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Read a post on Schneiers blog (and again 2011) about increasing the number of rounds for AES from to "AES-128 at 16 rounds, AES-192 at 20 rounds, and AES-256 at 28 rounds" to raise the security. However, I did wonder where these figures came from. According to Schneier "hey're off the top of my head, and certainly not the last word on the topic", and a previous topic on stackexchange "more rounds means more security against cryptanalysis, simply, since there is more confusion and diffusion".

My question is:

  1. Could any high number of rounds do for SPN and Feistel ciphers like AES, Serpent or Twofish? Or would/could the ciphers end up being weaker after a certain X number of rounds? Or maybe even repeat some patterns?

  2. How much more secure can AES, Serpent or Twofish become if the rounds increases? Would AES, for example, be strong as whatnot if the number of rounds were to be ridiculously increased?

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Usually, more rounds increase security as long as subkeys are independent of each other. That's a critical point.

Consider AES-128 as currently defined, with its ten rounds; that's eleven 128-bit subkeys. Adding six rounds means adding six extra 128-bit subkeys. The original AES-128 is still there. If the six extra subkeys are generated independently of the first eleven subkeys, then they cannot decrease security. Security can thus only increase. However, there are important caveats:

  • In practice, subkeys are not independent of each other. They are produced from the encryption key using a process (the key schedule) which is rather simple and cannot be considered to be a reasonably secure PRNG by itself. The AES key schedule is known to be somewhat weak to analysis, when pushed outside of its intended usage scenario (e.g. it has non-fatal related-key attacks).

  • If extra rounds do not decrease security, there is no guarantee that they will increase security. Personally, I tend to refuse to consider an algorithm stronger than another as long as both are in the "cannot break it" zone. Such comparisons rely on prophetic assumptions on how technology will evolve in the far future, sometimes quite far in the absurd (it makes little sense to compare 230-bit keys with 260-bit keys while still using an hypothetical classical computer, since it would require eating full stars to power it).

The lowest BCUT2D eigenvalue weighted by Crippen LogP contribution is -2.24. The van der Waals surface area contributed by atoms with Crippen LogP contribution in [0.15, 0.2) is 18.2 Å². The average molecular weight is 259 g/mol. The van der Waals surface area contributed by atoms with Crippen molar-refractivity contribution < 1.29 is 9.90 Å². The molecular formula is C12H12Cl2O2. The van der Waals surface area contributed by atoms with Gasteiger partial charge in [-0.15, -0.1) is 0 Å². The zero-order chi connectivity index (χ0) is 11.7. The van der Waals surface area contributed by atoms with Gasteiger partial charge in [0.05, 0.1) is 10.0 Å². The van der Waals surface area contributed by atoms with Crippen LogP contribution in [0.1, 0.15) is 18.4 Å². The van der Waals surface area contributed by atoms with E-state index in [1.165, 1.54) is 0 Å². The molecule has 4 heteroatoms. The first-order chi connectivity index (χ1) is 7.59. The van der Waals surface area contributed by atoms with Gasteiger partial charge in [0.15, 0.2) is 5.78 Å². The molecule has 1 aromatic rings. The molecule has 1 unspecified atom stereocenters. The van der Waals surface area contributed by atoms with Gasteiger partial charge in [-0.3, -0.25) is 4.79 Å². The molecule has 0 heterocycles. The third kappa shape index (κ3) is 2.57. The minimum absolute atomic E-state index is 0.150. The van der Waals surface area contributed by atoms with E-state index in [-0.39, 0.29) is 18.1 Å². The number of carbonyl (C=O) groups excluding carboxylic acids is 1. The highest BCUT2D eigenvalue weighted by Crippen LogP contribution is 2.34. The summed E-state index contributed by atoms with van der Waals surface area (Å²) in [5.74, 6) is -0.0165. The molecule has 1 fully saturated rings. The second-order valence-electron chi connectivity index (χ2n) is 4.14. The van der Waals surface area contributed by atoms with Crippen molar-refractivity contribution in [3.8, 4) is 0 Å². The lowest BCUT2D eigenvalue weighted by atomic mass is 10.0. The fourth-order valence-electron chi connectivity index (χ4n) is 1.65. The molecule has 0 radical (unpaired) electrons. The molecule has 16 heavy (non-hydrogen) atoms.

Increasing the number of rounds is more about building trust. That's still science, but not computer science; rather psychology. Increasing the number of rounds gives the feeling that "we are doing something against attacks". It is like making some offerings to Nammu, Sumerian goddess of the sea, before going on a cruise; at least, it won't harm -- except for the off-chance that Poseidon gets displeased at your allegiance to the competition... In the case of AES, increasing the number of rounds does lower performance, although this is not significant in most contexts (AES encryption speed is rarely a bottleneck; e.g. Microsoft measured that applying AES-based Transparent Data Encryption on SQL Server implied an average CPU overhead of 3 to 5%, no more).

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Okay! So I think I'm starting to get the hang of it... then, a ridiculously large number of rounds would indeed obscure the clear text even more, yet a philosophical question as of whether it really makes the whole encryption "stronger". Am I right? However, this will of course have its payoff in that the encryption, as well as decryption, will be slow as !!!, yet to actually bruteforce the enciphered text, you'd have to decrypt at least some blocks to check for success, thus, does this not answer the philosophical question of security? Maybe not harder, but somewhat more "painful", to crack? –  marluh Oct 14 '12 at 16:12
    
@marluh: It can't get stronger than the original key size (i.e. 128 bit for AES-128). Making everything slower doesn't really change this. –  Paŭlo Ebermann Oct 14 '12 at 18:16
    
@PaŭloEbermann: Nah, that wasn't really what I was going for... a bit misleading maybe. I was merely trying to present my thoughts on advantages from using a higher number of rounds from a practical point of view. Pointing out that the encryption itself is not "stronger", but would take longer time to crack (as it would be so much slower) using some primitive attack - such as bruteforce. Somewhat indirectly comparing it with cracking hashes, adding the time consumption to its advantage. –  marluh Oct 14 '12 at 22:01
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@marluh: slowing down both the attacker and the defender by the same factor is not good security. We do it with password hashing because we know not how to do better, but we really prefer when the attacker is slowed down exponentially -- and that's what happens with a larger key. A 128-bit key is enough to defeat brute force utterly (by a large margin) so slowing down produces no tangible security gain: if the system gets broken, it won't be through brute force. However, slowing down has quite tangible drawbacks (namely, things go slower for the defender, too). –  Thomas Pornin Oct 15 '12 at 0:28
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